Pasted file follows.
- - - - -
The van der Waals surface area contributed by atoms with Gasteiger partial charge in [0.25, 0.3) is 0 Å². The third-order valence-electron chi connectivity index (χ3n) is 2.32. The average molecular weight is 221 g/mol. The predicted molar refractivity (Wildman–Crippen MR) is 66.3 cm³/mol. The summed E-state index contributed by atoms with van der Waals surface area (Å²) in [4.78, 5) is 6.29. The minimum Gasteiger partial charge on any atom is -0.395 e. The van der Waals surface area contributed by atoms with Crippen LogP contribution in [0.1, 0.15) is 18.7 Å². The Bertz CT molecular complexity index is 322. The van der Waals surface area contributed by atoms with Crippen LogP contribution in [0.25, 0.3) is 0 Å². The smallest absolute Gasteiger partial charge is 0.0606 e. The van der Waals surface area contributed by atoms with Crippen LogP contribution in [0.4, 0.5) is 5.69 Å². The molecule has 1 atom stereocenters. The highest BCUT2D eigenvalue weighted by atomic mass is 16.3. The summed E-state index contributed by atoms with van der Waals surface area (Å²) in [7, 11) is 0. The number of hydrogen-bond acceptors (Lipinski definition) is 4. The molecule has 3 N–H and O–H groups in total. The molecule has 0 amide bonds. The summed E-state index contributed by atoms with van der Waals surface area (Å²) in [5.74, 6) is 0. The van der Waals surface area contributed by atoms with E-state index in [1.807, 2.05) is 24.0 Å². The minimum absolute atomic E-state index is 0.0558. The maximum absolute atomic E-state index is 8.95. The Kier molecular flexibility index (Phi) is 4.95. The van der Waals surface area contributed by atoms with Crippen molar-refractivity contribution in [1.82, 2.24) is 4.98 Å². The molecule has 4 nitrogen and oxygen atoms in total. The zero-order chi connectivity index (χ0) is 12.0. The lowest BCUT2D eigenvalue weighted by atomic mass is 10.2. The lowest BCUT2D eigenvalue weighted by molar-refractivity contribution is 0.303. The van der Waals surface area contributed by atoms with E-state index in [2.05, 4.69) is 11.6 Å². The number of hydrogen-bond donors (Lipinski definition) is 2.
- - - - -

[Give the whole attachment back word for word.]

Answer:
The van der Waals surface area contributed by atoms with Gasteiger partial charge in [0.25, 0.3) is 0 Å². The third-order valence-electron chi connectivity index (χ3n) is 2.32. The average molecular weight is 221 g/mol. The predicted molar refractivity (Wildman–Crippen MR) is 66.3 cm³/mol. The summed E-state index contributed by atoms with van der Waals surface area (Å²) in [4.78, 5) is 6.29. The minimum Gasteiger partial charge on any atom is -0.395 e. The van der Waals surface area contributed by atoms with Crippen LogP contribution in [0.1, 0.15) is 18.7 Å². The Bertz CT molecular complexity index is 322. The van der Waals surface area contributed by atoms with Crippen LogP contribution in [0.25, 0.3) is 0 Å². The smallest absolute Gasteiger partial charge is 0.0606 e. The van der Waals surface area contributed by atoms with Crippen LogP contribution in [0.4, 0.5) is 5.69 Å². The molecule has 1 atom stereocenters. The highest BCUT2D eigenvalue weighted by atomic mass is 16.3. The summed E-state index contributed by atoms with van der Waals surface area (Å²) in [7, 11) is 0. The number of hydrogen-bond acceptors (Lipinski definition) is 4. The molecule has 3 N–H and O–H groups in total. The molecule has 0 amide bonds. The summed E-state index contributed by atoms with van der Waals surface area (Å²) in [5.74, 6) is 0. The van der Waals surface area contributed by atoms with E-state index in [1.807, 2.05) is 24.0 Å². The minimum absolute atomic E-state index is 0.0558. The maximum absolute atomic E-state index is 8.95. The Kier molecular flexibility index (Phi) is 4.95. The van der Waals surface area contributed by atoms with Crippen molar-refractivity contribution in [1.82, 2.24) is 4.98 Å². The molecule has 4 nitrogen and oxygen atoms in total. The zero-order chi connectivity index (χ0) is 12.0. The lowest BCUT2D eigenvalue weighted by atomic mass is 10.2. The lowest BCUT2D eigenvalue weighted by molar-refractivity contribution is 0.303. The van der Waals surface area contributed by atoms with E-state index in [2.05, 4.69) is 11.6 Å². The number of hydrogen-bond donors (Lipinski definition) is 2.